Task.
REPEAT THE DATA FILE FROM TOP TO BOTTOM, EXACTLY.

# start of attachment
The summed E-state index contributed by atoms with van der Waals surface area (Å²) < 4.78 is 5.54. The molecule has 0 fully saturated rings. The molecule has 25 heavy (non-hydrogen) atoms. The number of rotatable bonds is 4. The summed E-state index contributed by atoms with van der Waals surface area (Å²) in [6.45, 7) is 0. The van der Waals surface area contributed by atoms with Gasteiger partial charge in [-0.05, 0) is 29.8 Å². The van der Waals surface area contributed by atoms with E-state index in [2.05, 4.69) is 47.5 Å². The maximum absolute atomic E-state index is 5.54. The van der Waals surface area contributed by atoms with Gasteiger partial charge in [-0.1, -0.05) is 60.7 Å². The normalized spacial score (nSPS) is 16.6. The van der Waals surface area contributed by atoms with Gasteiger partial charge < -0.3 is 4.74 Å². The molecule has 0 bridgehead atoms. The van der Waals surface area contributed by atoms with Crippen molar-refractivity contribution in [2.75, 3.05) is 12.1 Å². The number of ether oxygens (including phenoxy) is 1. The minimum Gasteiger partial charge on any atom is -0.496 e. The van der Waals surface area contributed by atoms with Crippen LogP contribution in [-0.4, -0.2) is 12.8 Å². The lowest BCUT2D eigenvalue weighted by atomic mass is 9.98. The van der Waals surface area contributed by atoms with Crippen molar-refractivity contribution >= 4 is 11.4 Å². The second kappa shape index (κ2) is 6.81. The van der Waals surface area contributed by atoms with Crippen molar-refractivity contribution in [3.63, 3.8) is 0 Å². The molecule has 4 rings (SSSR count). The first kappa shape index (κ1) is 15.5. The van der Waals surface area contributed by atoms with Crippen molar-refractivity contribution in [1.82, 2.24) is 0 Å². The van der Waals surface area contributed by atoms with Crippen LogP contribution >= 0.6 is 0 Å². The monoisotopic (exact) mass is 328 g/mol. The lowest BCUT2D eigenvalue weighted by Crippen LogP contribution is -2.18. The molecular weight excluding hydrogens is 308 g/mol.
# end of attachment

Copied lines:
The summed E-state index contributed by atoms with van der Waals surface area (Å²) < 4.78 is 5.54. The molecule has 0 fully saturated rings. The molecule has 25 heavy (non-hydrogen) atoms. The number of rotatable bonds is 4. The summed E-state index contributed by atoms with van der Waals surface area (Å²) in [6.45, 7) is 0. The van der Waals surface area contributed by atoms with Gasteiger partial charge in [-0.05, 0) is 29.8 Å². The van der Waals surface area contributed by atoms with E-state index in [2.05, 4.69) is 47.5 Å². The maximum absolute atomic E-state index is 5.54. The van der Waals surface area contributed by atoms with Gasteiger partial charge in [-0.1, -0.05) is 60.7 Å². The normalized spacial score (nSPS) is 16.6. The van der Waals surface area contributed by atoms with Gasteiger partial charge < -0.3 is 4.74 Å². The molecule has 0 bridgehead atoms. The van der Waals surface area contributed by atoms with Crippen molar-refractivity contribution in [2.75, 3.05) is 12.1 Å². The number of ether oxygens (including phenoxy) is 1. The minimum Gasteiger partial charge on any atom is -0.496 e. The van der Waals surface area contributed by atoms with Crippen LogP contribution in [-0.4, -0.2) is 12.8 Å². The lowest BCUT2D eigenvalue weighted by atomic mass is 9.98. The van der Waals surface area contributed by atoms with Crippen molar-refractivity contribution >= 4 is 11.4 Å². The second kappa shape index (κ2) is 6.81. The van der Waals surface area contributed by atoms with Crippen molar-refractivity contribution in [3.63, 3.8) is 0 Å². The molecule has 4 rings (SSSR count). The first kappa shape index (κ1) is 15.5. The van der Waals surface area contributed by atoms with Crippen molar-refractivity contribution in [1.82, 2.24) is 0 Å². The van der Waals surface area contributed by atoms with Crippen LogP contribution >= 0.6 is 0 Å². The monoisotopic (exact) mass is 328 g/mol. The lowest BCUT2D eigenvalue weighted by Crippen LogP contribution is -2.18. The molecular weight excluding hydrogens is 308 g/mol.